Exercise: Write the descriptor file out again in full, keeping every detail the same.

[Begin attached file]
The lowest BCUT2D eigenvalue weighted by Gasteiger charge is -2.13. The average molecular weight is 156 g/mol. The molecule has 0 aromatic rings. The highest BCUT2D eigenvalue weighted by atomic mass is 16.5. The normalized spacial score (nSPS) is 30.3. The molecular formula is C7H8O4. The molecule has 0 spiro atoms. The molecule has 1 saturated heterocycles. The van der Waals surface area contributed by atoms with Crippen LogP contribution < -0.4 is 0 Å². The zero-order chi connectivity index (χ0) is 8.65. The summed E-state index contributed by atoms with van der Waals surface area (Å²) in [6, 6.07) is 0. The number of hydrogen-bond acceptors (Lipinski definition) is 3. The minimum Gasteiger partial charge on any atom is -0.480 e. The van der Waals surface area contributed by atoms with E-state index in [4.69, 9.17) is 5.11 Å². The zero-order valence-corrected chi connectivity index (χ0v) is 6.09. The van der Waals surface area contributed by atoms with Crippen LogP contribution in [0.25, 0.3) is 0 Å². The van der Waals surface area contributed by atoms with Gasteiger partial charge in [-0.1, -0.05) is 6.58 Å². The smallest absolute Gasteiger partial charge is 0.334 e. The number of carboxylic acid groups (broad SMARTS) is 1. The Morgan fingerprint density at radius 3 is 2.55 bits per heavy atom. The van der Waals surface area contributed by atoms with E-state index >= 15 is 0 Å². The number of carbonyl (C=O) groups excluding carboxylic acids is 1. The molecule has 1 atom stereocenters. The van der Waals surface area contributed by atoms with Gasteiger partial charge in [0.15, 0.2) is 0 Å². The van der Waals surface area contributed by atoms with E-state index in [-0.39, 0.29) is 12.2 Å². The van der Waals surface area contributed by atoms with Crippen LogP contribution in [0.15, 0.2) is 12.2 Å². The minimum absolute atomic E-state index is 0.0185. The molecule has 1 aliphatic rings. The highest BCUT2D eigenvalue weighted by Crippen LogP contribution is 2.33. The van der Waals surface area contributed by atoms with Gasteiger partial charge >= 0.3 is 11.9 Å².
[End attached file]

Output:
The lowest BCUT2D eigenvalue weighted by Gasteiger charge is -2.13. The average molecular weight is 156 g/mol. The molecule has 0 aromatic rings. The highest BCUT2D eigenvalue weighted by atomic mass is 16.5. The normalized spacial score (nSPS) is 30.3. The molecular formula is C7H8O4. The molecule has 0 spiro atoms. The molecule has 1 saturated heterocycles. The van der Waals surface area contributed by atoms with Crippen LogP contribution < -0.4 is 0 Å². The zero-order chi connectivity index (χ0) is 8.65. The summed E-state index contributed by atoms with van der Waals surface area (Å²) in [6, 6.07) is 0. The number of hydrogen-bond acceptors (Lipinski definition) is 3. The minimum Gasteiger partial charge on any atom is -0.480 e. The van der Waals surface area contributed by atoms with E-state index in [4.69, 9.17) is 5.11 Å². The zero-order valence-corrected chi connectivity index (χ0v) is 6.09. The van der Waals surface area contributed by atoms with Crippen LogP contribution in [0.25, 0.3) is 0 Å². The van der Waals surface area contributed by atoms with Gasteiger partial charge in [-0.1, -0.05) is 6.58 Å². The smallest absolute Gasteiger partial charge is 0.334 e. The number of carboxylic acid groups (broad SMARTS) is 1. The Morgan fingerprint density at radius 3 is 2.55 bits per heavy atom. The van der Waals surface area contributed by atoms with E-state index >= 15 is 0 Å². The number of carbonyl (C=O) groups excluding carboxylic acids is 1. The molecule has 1 atom stereocenters. The van der Waals surface area contributed by atoms with Gasteiger partial charge in [0.15, 0.2) is 0 Å². The van der Waals surface area contributed by atoms with E-state index in [-0.39, 0.29) is 12.2 Å². The van der Waals surface area contributed by atoms with Crippen LogP contribution in [0.15, 0.2) is 12.2 Å². The minimum absolute atomic E-state index is 0.0185. The molecule has 1 aliphatic rings. The highest BCUT2D eigenvalue weighted by Crippen LogP contribution is 2.33. The van der Waals surface area contributed by atoms with Gasteiger partial charge >= 0.3 is 11.9 Å².